Friday, 24 April 2020

M R James Conan Doyle and Charles Dickens

M R James and the Edwin Drood Syndicate

M R James loved to read detective novels in the rare time he had away from his academic work or writing ghostly fiction. His enthusiasm for Conan Doyle’s Sherlock Holmes has been noted by his biographer Richard Pfaff (although he did out Doyle’s “Cribbing of the plot for The Firm of Girdle Stone” which Doyle had taken from Sheridan Le Fanu’s “Uncle Silas” (Cox p.148).

It was for one of his own favourite novelists that James took on the mantle of detective himself, to try and solve the unfinished plot of Charles Dickens’ “The Mystery of Edwin Drood”. The “Edwin Drood Syndicate” was his contribution presented to “The Cambridge Review” the senior members magazine on two evenings, the 30th of November and 7th of December 1905.

These evenings took the form of presentations of thoroughly researched forensic accounts of detective work of “The Senate of the syndicate” which had looked into the case of Edwin Drood. Their two pronged investigation focused on two areas, 1. Did John Jasper succeed in murdering Edwin Drood? (To which the syndicate found in the negative), and 2. Who was Mr Datchery? James argued that in an ingenious plot turn engineered by Dickens, Datchery is actually none other than Drood himself.

This part of the presentation had interjections from a J E Nixon type character who posed the question as to why Dickens had not been consulted on the matter, to which the vice-chancellor answered, that he was sorry to report that due to the sad news of Dickens’ death the consultation was impossible. However he was glad that Dickens had not lived to see the report of the syndicate.

This presentation led to the formation of the actual Edwin Drood syndicate in 1909, when James along with his friend Henry Jackson, Regius Professor of Greek added it to a successful play for the ADC Smoking concert in 1907.

Jackson’s more thorough investigation after the play resulted in a minor monograph “About Edwin Drood” published in 1911 and reviewed by James in “The Cambridge review” for March 1911. James assesses Jackson’s contentions that Drood was successfully murdered and that Datchery was in fact Helena Landless. James whilst praising Jackson’s argument stated that he would prefer to think that Drood was not dead and is in fact Datchery.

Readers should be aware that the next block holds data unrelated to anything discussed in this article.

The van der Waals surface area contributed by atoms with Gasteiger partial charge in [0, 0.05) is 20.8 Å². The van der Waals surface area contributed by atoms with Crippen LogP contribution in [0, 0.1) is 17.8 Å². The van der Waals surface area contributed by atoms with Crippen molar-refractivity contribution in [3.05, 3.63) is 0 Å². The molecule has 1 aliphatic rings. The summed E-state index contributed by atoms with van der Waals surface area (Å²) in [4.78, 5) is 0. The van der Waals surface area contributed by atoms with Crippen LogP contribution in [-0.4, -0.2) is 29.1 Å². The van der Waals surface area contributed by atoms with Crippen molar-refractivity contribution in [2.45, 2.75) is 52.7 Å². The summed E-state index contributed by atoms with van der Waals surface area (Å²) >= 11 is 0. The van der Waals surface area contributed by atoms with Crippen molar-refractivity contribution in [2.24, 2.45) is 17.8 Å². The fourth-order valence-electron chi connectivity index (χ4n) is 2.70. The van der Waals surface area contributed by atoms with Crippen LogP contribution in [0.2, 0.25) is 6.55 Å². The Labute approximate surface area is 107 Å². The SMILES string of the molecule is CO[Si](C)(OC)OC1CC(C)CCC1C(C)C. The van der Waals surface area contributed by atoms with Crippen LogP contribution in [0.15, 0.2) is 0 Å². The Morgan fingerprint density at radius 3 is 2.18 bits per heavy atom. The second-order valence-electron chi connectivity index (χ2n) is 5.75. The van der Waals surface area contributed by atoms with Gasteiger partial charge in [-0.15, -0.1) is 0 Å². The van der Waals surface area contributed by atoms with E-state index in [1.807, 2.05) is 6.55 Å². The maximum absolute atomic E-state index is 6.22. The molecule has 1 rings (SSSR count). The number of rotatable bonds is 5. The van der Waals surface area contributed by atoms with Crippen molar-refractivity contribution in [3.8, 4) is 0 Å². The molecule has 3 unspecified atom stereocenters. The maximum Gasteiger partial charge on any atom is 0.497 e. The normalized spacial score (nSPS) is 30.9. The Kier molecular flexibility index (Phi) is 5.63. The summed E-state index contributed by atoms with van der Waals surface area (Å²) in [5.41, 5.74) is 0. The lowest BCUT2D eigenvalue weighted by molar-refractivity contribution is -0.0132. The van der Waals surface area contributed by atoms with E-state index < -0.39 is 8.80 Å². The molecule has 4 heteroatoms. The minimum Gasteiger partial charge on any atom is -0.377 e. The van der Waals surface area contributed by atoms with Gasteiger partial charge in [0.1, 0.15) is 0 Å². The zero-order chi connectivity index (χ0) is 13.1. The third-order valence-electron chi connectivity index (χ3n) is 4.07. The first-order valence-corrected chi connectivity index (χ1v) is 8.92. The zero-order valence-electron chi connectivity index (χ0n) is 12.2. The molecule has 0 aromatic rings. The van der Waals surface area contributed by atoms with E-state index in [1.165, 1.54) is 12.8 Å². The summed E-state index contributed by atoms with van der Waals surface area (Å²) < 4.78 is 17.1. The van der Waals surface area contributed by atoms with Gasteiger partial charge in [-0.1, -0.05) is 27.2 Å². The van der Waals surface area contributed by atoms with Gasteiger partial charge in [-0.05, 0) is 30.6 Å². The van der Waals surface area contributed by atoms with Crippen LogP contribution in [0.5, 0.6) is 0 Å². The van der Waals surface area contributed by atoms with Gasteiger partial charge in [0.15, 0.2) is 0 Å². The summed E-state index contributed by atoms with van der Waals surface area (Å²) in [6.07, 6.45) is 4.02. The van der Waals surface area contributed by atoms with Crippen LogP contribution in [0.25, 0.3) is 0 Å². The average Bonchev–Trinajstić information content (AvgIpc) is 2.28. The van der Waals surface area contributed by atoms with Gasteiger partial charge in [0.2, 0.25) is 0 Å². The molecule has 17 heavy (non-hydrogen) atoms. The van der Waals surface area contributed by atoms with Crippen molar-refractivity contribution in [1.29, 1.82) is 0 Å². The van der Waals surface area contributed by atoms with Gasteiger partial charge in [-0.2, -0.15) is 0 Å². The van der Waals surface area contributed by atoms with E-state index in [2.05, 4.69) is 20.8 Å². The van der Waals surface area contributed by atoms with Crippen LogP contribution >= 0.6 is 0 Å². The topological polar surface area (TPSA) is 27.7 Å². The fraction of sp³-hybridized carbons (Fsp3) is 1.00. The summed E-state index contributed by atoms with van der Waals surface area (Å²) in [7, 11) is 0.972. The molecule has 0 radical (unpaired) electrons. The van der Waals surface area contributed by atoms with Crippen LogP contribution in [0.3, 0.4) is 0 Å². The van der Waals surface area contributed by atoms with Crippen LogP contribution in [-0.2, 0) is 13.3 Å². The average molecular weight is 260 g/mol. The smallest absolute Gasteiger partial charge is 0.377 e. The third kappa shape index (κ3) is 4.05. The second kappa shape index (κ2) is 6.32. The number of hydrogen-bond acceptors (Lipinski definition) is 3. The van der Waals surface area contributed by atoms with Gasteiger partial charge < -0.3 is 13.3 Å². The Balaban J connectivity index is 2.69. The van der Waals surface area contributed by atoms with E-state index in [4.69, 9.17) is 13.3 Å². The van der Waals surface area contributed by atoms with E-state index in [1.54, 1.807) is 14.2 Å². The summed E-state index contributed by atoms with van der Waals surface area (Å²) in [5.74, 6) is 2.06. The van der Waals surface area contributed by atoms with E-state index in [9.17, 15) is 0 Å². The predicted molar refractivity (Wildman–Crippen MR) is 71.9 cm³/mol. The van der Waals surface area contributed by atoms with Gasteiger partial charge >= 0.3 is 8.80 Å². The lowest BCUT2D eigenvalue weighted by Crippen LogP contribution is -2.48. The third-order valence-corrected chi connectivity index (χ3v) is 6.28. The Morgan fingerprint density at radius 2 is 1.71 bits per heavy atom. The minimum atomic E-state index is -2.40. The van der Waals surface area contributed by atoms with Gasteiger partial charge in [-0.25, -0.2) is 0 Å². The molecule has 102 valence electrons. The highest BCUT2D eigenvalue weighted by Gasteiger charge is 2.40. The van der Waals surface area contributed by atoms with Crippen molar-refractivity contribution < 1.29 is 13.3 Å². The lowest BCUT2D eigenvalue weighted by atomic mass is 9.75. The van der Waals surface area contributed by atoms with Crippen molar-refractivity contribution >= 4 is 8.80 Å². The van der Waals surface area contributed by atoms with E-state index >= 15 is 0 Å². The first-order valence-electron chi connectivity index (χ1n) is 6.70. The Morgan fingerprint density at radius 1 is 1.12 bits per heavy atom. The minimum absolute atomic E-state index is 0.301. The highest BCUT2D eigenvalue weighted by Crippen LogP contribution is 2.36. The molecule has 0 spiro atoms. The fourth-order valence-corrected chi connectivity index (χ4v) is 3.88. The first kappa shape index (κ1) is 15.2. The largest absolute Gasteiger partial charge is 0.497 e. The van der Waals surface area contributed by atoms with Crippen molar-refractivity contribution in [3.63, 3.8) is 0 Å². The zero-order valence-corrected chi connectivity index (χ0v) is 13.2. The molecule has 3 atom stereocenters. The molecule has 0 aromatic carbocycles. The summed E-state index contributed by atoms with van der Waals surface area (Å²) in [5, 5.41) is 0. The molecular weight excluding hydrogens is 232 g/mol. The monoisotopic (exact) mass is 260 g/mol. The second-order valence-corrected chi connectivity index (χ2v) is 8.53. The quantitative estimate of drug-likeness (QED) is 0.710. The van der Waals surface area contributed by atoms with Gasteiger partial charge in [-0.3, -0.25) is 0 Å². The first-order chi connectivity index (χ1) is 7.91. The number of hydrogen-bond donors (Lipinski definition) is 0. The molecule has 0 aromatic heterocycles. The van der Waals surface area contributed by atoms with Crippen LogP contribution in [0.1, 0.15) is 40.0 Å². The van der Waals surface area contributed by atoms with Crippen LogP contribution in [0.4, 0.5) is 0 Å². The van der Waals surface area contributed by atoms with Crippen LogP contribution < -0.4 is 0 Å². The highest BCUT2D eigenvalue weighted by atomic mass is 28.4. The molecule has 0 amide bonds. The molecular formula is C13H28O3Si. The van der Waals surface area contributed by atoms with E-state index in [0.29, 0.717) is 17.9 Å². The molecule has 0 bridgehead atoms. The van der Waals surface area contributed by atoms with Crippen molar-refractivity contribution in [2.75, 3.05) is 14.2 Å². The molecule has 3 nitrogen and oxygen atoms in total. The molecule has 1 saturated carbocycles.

The enjoyable challenge of solving this last mystery of Dickens’s was especially gratifying for James, as his other biographer Michael Cox attested, his enthusiasm for Dickens’s works never waned.
M R James and the Edwin Drood Syndicate

M R James loved to read detective novels in the rare time he had away from his academic work or writing ghostly fiction. His enthusiasm for Conan Doyle’s Sherlock Holmes has been noted by his biographer Richard Pfaff (although he did out Doyle’s “Cribbing of the plot for The Firm of Girdle Stone” which Doyle had taken from Sheridan Le Fanu’s “Uncle Silas” (Cox p.148).

It was for one of his own favourite novelists that James took on the mantle of detective himself, to try and solve the unfinished plot of Charles Dickens’ “The Mystery of Edwin Drood”. The “Edwin Drood Syndicate” was his contribution presented to “The Cambridge Review” the senior members magazine on two evenings, the 30th of November and 7th of December 1905.

These evenings took the form of presentations of thoroughly researched forensic accounts of detective work of “The Senate of the syndicate” which had looked into the case of Edwin Drood. Their two pronged investigation focused on two areas, 1. Did John Jasper succeed in murdering Edwin Drood? (To which the syndicate found in the negative), and 2. Who was Mr Datchery? James argued that in an ingenious plot turn engineered by Dickens, Datchery is actually none other than Drood himself.

This part of the presentation had interjections from a J E Nixon type character who posed the question as to why Dickens had not been consulted on the matter, to which the vice-chancellor answered, that he was sorry to report that due to the sad news of Dickens’ death the consultation was impossible. However he was glad that Dickens had not lived to see the report of the syndicate.

This presentation led to the formation of the actual Edwin Drood syndicate in 1909, when James along with his friend Henry Jackson, Regius Professor of Greek added it to a successful play for the ADC Smoking concert in 1907.

Jackson’s more thorough investigation after the play resulted in a minor monograph “About Edwin Drood” published in 1911 and reviewed by James in “The Cambridge review” for March 1911. James assesses Jackson’s contentions that Drood was successfully murdered and that Datchery was in fact Helena Landless. James whilst praising Jackson’s argument stated that he would prefer to think that Drood was not dead and is in fact Datchery.

The enjoyable challenge of solving this last mystery of Dickens’s was especially gratifying for James, as his other biographer Michael Cox attested, his enthusiasm for Dickens’s works never waned.








 

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